Tuesday, December 26, 2006

Book Review : Paris - The Secret History by Andrew Hussey (Viking 2006)

History is, of course, written by the victors, and it also tends to be written by the moderately well-off and educated. Which means that as one goes back in time, there is an imbalance as historical record focuses on the educated and wealthy at the expense of the poor and the marginalised.

Andrew Hussey seeks to overcome this handicap in his excellent book about the Parisian underclasses - he doesn't always succeed, and there are probably more Kings in his medieval chapters than he would like, but that doesn't detract in any way from a book which is a pleasure from start to finish.

For those who like their history eclectic, his introduction is a joy. In it, he ranges from Walter Benjamin's Arcades through Baudelaire's flaneur to the poems of Villon, actresses Arletty and Frehel, Edith Piaf and Princess Diana. This gives a flavour of the book, and whilst he never manages to maintain this level of diversity, he certainly maintains the the same level of interest throughout.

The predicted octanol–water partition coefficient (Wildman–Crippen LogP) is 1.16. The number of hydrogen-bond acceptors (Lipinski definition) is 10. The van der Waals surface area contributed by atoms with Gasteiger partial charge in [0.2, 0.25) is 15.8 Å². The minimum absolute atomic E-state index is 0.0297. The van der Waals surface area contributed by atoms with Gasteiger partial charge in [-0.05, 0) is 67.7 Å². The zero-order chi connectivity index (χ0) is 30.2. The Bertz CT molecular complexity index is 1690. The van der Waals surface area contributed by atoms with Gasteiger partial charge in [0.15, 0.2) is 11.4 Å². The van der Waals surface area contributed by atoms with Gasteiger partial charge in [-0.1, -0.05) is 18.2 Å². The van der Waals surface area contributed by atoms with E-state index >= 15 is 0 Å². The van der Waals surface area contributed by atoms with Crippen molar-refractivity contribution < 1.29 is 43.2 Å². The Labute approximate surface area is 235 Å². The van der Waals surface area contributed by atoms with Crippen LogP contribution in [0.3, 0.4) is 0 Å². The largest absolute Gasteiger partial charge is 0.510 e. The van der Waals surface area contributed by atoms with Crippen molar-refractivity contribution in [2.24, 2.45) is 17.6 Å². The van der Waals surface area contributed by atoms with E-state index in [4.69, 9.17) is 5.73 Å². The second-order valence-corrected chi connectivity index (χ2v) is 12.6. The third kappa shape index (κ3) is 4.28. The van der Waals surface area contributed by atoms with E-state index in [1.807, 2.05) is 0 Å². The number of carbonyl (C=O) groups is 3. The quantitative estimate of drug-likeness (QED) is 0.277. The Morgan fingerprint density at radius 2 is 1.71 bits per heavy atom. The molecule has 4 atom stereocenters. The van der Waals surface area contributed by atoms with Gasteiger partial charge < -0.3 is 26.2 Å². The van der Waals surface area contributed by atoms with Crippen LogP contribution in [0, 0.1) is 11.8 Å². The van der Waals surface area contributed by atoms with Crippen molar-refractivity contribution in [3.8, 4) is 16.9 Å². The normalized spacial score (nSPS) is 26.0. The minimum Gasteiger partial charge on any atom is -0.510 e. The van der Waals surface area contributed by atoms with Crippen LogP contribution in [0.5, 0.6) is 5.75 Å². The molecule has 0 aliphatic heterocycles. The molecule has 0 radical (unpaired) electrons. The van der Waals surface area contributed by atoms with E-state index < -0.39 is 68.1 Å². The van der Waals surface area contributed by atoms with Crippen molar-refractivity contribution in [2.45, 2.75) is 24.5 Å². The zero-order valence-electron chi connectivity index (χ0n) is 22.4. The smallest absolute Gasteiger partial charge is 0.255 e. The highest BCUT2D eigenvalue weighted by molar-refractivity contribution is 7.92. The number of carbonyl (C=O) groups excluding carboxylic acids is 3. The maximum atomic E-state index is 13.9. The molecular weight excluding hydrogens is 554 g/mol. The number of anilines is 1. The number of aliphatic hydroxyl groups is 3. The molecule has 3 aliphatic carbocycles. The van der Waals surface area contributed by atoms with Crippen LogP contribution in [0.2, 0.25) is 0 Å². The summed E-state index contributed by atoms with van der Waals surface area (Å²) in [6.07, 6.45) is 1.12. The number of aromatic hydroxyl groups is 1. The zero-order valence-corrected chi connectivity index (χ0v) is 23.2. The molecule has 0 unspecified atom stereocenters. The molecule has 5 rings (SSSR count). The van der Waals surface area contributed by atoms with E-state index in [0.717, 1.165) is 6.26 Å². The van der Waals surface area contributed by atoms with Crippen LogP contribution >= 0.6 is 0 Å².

Paris of old strikes one as being a thoroughly dangerous, unpleasant, smelly place. It wasn't sufficiently far up the Seine to protect it from Viking raids - or from Celts, Romans, English, Germans, bands of criminals and students, all of whom have caused upset at various times in the Parisian history.

Hussey seems to revel in the underclasses more than the working classes - one perhaps gets the impression that he has lived on the edge a bit himself - and he takes great pleasure in relating the tales of the sorcery of Jacques de Molay, last head of the Knights Templar, or of the poems of Francois Villon, poet and murderer, in all their obscene and scatological glory.

And finally, he puts the case for modern Paris. Yes, it has changed compared with the past, it has lost some of its edge, some of its sense of danger. But it is still a city where people riot in the streets, where the whores can be found behind its poshest shops, where dangerous ideas flourish, and where, as recently as the 1960s, hundreds of Algerian protesters can be murdered by the Security Forces. And yet it is the most beautiful, most loved city in the world. This is a revealing glimpse behind the Hausmann facades.

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